Boutiques are small groups of design practitioners that focus on the craft of design, acting much like individual contributors. They are typically generalists and lean heavily towards execution. Look for groups that will integrate closely into existing teams.

Design studios employ individuals with specialized roles in research, interaction, visual UI, and prototyping. Cooper and DesignMap are good examples of a user experience design studios with cultures and processes weighted towards outcomes and agile-like design development. Look for deep experience in verticals and a strong, iterative and collaborative design process that includes design training.

Digital agencies are “full service”, encompassing business, design, and technology strategy and development. They typically focus on clients in traditional, broad industries, such as entertainment, finance, retail, pharmaceuticals, and consumer goods, that are adding digital channels to existing products and services. Digital agencies focus on end deliverables and waterfall-like process, which they lead and you follow. Newly branded SapientRazorfish is a good example.

Business and IT consultancies are building digital design capabilities, many through acquisition of digital design strategy and consulting firms, into their legacy services. By adding digital design expertise, these large, global consultancies can offer a full spectrum services for companies that build products around digital customer experience. Recent examples of note include Accenture’s acquisition of Fjord; McKinsey’s acquisition of Veryday; John Maeda’s 2015 fellowship at KPCB, and, most recently, Capgemini’s acquisition of Idean.

Engagement styles

Staff augmentation provides temporary dedicated resources that work onsite like full-time employees. This style works well for long term initiatives which require staffing that, for budget reasons, cannot be full-time employees. One drawback: such temporary resources may not have the same level of motivation as internal staff or consultants.

Phase-based engagements are typical when working with smaller or single service consultancies, such as a research and usability firm. In these engagements, designers work closely with an internal team as well as other vendors on a specific portion of a larger initiative.

Project-based work is the most common vendor engagement style. The key differentiator is the upfront definition of schedule, milestones, phases types, and activities/deliverables. A “fixed fee” for these services is arrived at by calculating resource requirements over time, multiplied by a rate card. Other additional fees and overages are accounted for in a detailed SOW.

Agile engagements eschew milestones or deliverables, and rely on the sprint schedule for scope. Cost is calculated by resources and potential number of sprints multiplied, by a rate card. This type of engagement lowers the upfront detail in the SOW, using continuous story grooming and agile/scrum process to determine success. As it moves upstream within organizations — it’s not exclusive to engineering — we see Dual Track Agile/Scrum becoming the primary methodology for product design.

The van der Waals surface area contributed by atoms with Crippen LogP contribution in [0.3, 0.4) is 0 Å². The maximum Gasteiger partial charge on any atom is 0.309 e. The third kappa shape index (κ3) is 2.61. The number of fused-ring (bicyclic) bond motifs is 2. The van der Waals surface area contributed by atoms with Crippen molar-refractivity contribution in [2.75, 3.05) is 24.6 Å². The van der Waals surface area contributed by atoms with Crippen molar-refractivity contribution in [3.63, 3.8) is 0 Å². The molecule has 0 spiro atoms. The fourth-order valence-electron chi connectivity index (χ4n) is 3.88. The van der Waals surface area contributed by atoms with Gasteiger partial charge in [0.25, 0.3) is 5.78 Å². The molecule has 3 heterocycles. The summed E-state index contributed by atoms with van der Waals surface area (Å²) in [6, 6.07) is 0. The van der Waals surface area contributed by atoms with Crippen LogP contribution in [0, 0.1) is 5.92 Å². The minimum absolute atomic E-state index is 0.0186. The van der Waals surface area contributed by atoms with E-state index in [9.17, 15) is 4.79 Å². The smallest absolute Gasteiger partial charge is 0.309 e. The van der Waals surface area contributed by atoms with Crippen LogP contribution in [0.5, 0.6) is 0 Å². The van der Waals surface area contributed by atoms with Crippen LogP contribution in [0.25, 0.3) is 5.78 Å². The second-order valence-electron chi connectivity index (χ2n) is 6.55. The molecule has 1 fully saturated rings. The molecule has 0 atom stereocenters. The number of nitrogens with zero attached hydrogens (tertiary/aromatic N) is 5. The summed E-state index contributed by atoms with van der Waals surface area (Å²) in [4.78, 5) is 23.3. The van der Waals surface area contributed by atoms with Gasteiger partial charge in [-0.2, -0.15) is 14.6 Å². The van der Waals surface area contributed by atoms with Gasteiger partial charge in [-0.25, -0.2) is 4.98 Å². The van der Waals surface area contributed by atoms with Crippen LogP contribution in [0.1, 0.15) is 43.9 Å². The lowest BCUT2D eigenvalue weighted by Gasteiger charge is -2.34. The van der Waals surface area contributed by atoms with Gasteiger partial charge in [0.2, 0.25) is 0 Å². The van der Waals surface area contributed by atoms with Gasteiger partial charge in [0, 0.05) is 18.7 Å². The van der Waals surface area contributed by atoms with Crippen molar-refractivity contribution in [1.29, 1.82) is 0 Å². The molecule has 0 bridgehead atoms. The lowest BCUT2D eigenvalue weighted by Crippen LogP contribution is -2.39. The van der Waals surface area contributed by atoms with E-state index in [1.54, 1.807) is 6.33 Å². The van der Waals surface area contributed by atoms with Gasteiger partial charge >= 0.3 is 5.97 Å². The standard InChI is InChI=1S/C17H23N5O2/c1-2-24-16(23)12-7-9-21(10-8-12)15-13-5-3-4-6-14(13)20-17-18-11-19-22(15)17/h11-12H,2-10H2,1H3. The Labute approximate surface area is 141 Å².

Questions to ask vendors

We’ve been asked a lot of questions and heard a lot from clients about how other vendors answer them. We built this list of best practice questions from our experience. Ask them to evaluate whether a vendor is the right fit for your needs.

How and when do you incorporate research?
Beware agencies that provide solutions for your design challenges right away, without any research. Good designers get excited about the opportunity to learn from your SMEs, stakeholders and users, because ultimately it leads to better design.

Do you value continuous iteration with many cycles of improvements and testing?
The best design isn’t a single event, it’s an ongoing process of incremental steps. Find out how the agency in question includes iteration and testing within their process.

Has my project lead ever worked for an internal design team before?
Sometimes designers with out a lot of in-house experience can be dogmatic about process. Designers who have experienced different processes, on the other hand, can adapt to yours and know how internal teams get a product released.

Where will you leave off in the process?
You’re want a firm that’s in it with you to the end, e.g. your successful product launch, not one that leaves once they’ve finished a limited set of deliverables that they’ll get paid for.

Can you show me KPIs from other successful projects?
Do the people you’re talking with understand the details of an end-to-end project? Can they help you set up success metrics for your project?

Can you describe your interaction design process?
How does the vendor learn about your users/consumers? How do it reflect that understanding in a design that accommodates how a product actually works?

Can you show me examples of work in progress?
Ask to see the “sausage making,” the actual work in progress, not just the deliverables. Ask for case studies/work samples from three projects that align with your own in one way or another. Nothing (hopefully) will be exactly what you’re doing, but look for intersections with your company size, target market, project goal/work product, and domain/complexity of domain.

How will we work together?
Will you get shuffled to the B-team once you sign the proposal? How will you manage meetings, documents, and communications together? Will you meet in person at all? How often?

DesignMap: Where we fit in

DesignMap is a studio of design-centered people. In answer to the questions above, we get very excited about researching design challenges and we are well-versed in applying agile development to iterating product designs. We pride ourselves in being transparent and are happy to let you in on our process. We understand metrics, use them to measure our own success, and, again, are willing to share them with potential clients. Finally, our engagements typically follow the entire life-cycle of product development, from start up to launch, and we are always educating our clients along the way.

More reading

Assessing Your Team’s UX Skills
GV Library: Tagged in Design
Championing UX Design
Hiring a designer: hunting the unicorn
Essential and Desirable Skills for a UX Designer